A debate is defined as “arguing on a subject, especially in a formal manner.”
Maybe this is true. Maybe a debate is a polite way of arguing. God knows I’ve seen enough religious and political debates to turn into arguments. but there is a difference. A thin line between debating and arguing. That line is respect.
Having a debate with someone should be fun, enlightening, a challenge. An argument is about shouting and hurting the other person, insulting them.
Arguing is simply shouting your point at the other person, refusing to listen to anything else, whereas a debate is a discussion between two people in which different topics are brought up. Both parties listen, and learn during the debate.
I love debates. There’s something about two people getting passionate about a subject- be it beliefs, or simpler, like a TV show or book. You can feel your own enthusiasm and the others persons, and see new things you haven’t before.
I am also very, very good at debating. Whatever argument people throw at me, I find a way to turn it around, give sufficient evidence or reasons why they are wrong. I think it’s one of the reasons I chose English Literature at University. Debating about books combines two of my favourite hobbies, after all.
As stubborn as I am, as good as I am at sticking to my guns, I am not so unwavering that I cannot change my mind. In fact, if someone manages to change my mind on a topic I feel strongly about, fair play to you. I have strong ides and passionate beliefs, so if someone has words of such power to change my mind or even make me think of the subject different, fair play indeed. And it isn’t a weakness.
Back to arguments, if you change your mind or back down, you “lose”. However, in debates, it’s quite the opposite. If someone’s manages to change your opinion slightly, you have enriched your own mind, become more enlightened upon something. You’re not belligerently insisting on the same idea without really deconstructing it, but you’re taking the idea apart, and growing as a person.
As much as I love changing someone else’s mind, getting them to understand my point of view, it’s equally fruitful vice versa. Because it makes you think differently, act differently. It opens a whole new world of interpretation to a subject you thought so surely on.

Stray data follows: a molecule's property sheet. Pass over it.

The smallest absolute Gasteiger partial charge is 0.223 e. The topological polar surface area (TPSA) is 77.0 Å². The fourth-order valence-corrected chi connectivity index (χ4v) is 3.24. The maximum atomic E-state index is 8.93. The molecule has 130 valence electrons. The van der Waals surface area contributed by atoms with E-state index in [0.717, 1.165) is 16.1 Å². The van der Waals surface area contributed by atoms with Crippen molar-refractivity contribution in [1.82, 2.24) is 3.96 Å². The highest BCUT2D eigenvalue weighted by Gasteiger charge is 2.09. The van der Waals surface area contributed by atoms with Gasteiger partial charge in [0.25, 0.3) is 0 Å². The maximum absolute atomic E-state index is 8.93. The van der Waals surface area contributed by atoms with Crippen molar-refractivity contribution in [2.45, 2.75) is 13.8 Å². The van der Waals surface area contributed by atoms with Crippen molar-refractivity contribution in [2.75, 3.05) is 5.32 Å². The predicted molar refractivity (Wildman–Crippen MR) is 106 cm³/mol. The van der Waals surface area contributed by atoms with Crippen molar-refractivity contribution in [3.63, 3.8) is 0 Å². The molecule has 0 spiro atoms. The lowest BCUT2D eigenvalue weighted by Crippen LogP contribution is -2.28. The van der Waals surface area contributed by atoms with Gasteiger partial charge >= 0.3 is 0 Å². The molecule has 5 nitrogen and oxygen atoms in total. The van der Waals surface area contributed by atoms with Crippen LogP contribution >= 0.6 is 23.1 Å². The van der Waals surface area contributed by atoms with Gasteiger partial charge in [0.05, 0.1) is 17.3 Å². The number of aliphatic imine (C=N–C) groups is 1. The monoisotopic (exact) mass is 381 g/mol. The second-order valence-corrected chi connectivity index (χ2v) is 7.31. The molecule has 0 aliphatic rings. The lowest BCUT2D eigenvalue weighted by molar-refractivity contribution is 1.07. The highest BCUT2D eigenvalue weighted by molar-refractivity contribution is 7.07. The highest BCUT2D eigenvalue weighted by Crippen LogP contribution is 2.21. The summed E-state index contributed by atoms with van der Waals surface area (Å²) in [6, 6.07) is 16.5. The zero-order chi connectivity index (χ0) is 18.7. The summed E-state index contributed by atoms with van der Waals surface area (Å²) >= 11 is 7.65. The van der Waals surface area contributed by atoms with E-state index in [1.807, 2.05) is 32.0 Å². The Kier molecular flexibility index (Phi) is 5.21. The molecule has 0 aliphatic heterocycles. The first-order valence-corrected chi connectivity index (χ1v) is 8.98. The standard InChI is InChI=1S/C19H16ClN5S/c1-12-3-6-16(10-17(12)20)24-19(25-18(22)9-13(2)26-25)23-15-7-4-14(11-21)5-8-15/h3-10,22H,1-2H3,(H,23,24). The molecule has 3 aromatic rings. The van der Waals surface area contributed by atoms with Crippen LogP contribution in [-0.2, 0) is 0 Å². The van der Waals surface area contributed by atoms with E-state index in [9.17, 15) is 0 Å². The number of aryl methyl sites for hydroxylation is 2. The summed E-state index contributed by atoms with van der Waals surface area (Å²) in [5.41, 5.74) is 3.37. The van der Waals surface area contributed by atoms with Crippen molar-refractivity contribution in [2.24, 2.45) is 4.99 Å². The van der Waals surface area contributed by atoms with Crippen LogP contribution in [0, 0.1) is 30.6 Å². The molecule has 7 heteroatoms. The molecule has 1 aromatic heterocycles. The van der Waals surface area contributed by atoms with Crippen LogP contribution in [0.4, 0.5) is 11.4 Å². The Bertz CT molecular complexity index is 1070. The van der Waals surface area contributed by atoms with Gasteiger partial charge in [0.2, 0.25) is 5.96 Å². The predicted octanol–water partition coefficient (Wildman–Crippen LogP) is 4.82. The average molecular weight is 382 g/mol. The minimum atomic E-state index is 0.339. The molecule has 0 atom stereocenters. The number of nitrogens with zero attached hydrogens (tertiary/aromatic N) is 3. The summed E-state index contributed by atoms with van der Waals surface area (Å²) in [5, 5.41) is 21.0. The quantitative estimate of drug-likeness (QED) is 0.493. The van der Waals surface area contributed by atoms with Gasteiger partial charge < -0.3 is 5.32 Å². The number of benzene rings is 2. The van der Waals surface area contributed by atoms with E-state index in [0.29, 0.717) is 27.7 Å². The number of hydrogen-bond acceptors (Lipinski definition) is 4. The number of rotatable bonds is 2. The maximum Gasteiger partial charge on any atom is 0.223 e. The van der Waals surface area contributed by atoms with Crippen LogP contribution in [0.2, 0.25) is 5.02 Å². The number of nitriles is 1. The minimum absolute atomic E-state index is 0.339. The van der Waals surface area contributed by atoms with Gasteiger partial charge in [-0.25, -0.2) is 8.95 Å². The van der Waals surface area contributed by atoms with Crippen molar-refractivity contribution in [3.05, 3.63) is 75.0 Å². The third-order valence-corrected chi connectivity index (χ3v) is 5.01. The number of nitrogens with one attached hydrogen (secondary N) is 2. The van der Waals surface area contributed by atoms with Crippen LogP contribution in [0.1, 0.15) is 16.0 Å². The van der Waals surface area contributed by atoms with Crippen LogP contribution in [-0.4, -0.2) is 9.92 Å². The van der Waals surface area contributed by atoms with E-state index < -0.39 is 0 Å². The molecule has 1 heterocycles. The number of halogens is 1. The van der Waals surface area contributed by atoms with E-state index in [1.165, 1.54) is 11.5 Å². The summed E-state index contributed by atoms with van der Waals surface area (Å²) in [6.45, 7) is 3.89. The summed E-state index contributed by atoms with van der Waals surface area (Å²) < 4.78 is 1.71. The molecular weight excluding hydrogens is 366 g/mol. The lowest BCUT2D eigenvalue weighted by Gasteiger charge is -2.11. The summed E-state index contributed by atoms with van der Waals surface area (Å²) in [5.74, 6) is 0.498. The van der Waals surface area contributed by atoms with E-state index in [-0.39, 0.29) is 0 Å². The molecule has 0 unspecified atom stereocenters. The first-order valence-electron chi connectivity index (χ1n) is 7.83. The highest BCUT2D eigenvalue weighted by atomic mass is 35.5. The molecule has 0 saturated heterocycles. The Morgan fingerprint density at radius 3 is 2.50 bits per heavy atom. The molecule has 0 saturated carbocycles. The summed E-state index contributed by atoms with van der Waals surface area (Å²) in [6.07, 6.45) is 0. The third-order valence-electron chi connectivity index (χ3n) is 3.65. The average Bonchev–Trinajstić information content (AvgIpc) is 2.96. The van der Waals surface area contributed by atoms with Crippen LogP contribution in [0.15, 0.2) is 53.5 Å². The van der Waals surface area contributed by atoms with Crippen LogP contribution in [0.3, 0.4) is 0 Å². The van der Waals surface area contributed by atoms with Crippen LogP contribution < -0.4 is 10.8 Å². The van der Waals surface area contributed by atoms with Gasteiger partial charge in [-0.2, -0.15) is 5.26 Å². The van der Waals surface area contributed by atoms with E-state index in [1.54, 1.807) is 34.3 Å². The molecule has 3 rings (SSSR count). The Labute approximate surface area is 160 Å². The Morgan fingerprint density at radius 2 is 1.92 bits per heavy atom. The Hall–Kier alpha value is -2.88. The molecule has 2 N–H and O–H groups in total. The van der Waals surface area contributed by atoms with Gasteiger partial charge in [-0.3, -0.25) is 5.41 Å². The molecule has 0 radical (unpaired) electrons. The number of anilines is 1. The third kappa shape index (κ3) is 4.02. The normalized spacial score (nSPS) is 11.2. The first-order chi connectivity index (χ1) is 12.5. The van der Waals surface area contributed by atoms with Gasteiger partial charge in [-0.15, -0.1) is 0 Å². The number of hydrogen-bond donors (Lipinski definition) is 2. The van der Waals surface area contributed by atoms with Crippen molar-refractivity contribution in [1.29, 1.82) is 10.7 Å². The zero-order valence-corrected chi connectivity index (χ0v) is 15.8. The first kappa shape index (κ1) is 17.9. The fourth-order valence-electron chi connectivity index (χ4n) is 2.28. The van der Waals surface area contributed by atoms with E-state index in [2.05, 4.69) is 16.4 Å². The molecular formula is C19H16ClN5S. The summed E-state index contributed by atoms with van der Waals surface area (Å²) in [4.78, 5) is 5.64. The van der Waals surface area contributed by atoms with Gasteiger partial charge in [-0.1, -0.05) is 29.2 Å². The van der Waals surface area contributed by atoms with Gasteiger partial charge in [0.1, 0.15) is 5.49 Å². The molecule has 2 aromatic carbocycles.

Is it a weakness is our minds are so malleable? if we change our beliefs on a whim? (that’s what I imagine people will cry)
Well, I give you this: It’s not on a whim. It’s after you’ve exhausted the topic to every inch, its where another person spins it in a new way you haven’t even considered before, which means your ‘belief’ on that subject might not be that strong. We are made of opinions, it’s true- but whose? As a child, do we have strong opinions on things? or do we learn them from our environment? Do we pick up our opinions and beliefs from our parents, our school, our friends? I think so. So none of our opinions are completely original anyway, and changing them simply means your choosing your own ones that you truly believe in, therefore making them stronger. If that makes sense. It’s three AM in the morning, so excuse the rambling.
Where arguments leave you upset, and bitter, with hurtful words running around your head, debates should leave you feeling refreshed, passionate and with a thirst for learning.
It was, in fact, a heated debate that led me to write this article. Me writing is often spontaneous and seems like a chore at times, but after one short debate with a friend, it’s lead to me finally being productive and getting back in touch with another passion- writing.
So, readers, remember this: Debates are supposed to be fun learning experiences. If you feel strongly about something, debate it well. but don’t be afraid to open your mind to another persons opinion. It might change your life, or even yourself.